October 19, 2015 | Tags: Blog | Tags: QI , Leadership , CMS
I was fortunate to attend Be the Change: Strategies for Health Care Transformation on October 13, 2015. The meeting was a four-state, “Mega-Learning and Action Networks” event, hosted by HealthInsight Quality Innovation Network-Quality Improvement Organization. The key takeaway? Health care transformation is not easy, but it is inevitable, and it is our responsibility to be agents of change.
So, what is a change agent? Among the definitions explored was a person with vision who is willing to take risks. Yes, those risks will leave scars, as Marc Bennett, CEO of HealthInsight attested to. One of the reasons change in health care is especially hard is that the system we have built actively resists any change. Truth be told, each of us wants to see it transform in ways that make our own lives easier (all change is personal, after all). If we can’t get our way, the status quo defaults as our second choice, which I find to be unacceptable.
We are all aware of the huge health care challenges the nation is facing: the growing number of obese Americans; the huge variation in cost and quality across geographies; Medicare and Medicaid being the largest driver of federal spending; large increases in costs to both employers and employees. It can all feel daunting. There are glimmers of hope though. We are starting to accept that the delivery of health happens in places that go beyond clinic walls. Indeed, health care can be delivered through various access points- schools, community centers, workplaces. CMS is accelerating plans to change the way care is paid for. Actionable data is becoming more available to communities. Perhaps most importantly, we are shifting from a focus on health care to a more robust definition of health. None of this change will stick if it is done in siloes. Change agents need to work together across traditional boundaries, sharing ideas and successes, as well as failures.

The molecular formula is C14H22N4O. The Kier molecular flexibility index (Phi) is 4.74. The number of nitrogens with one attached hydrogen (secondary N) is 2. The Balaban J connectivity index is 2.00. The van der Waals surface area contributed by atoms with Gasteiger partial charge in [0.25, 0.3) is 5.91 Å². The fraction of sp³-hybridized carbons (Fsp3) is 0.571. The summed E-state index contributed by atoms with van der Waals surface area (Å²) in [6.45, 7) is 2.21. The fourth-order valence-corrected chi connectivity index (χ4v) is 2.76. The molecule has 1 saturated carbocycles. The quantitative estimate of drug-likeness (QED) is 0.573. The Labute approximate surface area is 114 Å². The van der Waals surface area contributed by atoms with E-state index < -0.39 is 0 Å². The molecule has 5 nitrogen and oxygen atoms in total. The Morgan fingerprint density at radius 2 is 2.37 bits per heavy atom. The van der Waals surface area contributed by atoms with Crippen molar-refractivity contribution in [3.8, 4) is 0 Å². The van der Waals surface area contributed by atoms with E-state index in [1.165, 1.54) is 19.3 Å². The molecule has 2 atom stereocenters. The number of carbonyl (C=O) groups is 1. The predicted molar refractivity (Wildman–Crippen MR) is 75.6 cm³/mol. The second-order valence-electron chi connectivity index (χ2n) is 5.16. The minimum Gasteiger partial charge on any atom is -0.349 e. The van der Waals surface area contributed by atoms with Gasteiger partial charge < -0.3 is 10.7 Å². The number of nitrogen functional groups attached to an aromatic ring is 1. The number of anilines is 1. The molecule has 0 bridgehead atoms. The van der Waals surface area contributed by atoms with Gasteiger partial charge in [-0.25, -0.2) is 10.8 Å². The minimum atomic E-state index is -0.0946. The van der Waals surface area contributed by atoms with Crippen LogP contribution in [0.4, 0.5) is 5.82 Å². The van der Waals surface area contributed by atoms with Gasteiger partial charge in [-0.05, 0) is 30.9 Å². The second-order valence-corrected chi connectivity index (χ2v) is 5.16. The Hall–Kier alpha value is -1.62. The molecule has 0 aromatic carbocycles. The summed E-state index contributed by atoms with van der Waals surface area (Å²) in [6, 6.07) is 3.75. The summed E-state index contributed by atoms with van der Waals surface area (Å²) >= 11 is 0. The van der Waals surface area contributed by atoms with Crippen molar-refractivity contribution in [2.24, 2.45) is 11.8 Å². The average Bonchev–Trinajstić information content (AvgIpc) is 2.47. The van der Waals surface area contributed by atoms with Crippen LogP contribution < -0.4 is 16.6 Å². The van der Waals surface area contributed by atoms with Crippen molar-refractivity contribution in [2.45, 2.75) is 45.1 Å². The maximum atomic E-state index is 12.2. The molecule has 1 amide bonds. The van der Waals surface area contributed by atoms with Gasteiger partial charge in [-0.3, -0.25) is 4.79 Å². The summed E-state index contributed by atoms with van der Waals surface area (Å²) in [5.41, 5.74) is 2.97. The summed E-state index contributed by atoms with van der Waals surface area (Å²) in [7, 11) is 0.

I heard the speakers loud and clear: transformation is coming and it is inevitable. Riding it out is a bad strategy. It’s OK to admit you don’t know how to get there; just don’t say it’s impossible. Those of us in attendance accepted responsibility for creating this change and I hope you’ll join us.
Meredith Roberts Tomasi, MPH is a program director for Q Corp’s Cost of Care and Payment Reform programs. Prior to joining Q Corp, she was an administrative fellow and manager of clinical planning at the Dana-Farber Cancer Institute in Boston. Earlier in her career, she worked in the employee benefits arena for six years as a benefits manager for a large self-insured employer and as a Consultant. Meredith holds a Bachelor Degree in Psychology from Wesleyan University and a Masters Degree in Health Policy and Management from the Harvard School of Public Health. She is an active volunteer with Kaiser Permanente’s hospice program, serves on various alumni committees, and is learning Spanish. Meredith, her husband Anthony, and their two cats moved from Boston to Portland in late 2012. Since then, Meredith has fallen in love with the northwest, and spends her free time canoeing, camping, playing board games, and enjoying local food and drink.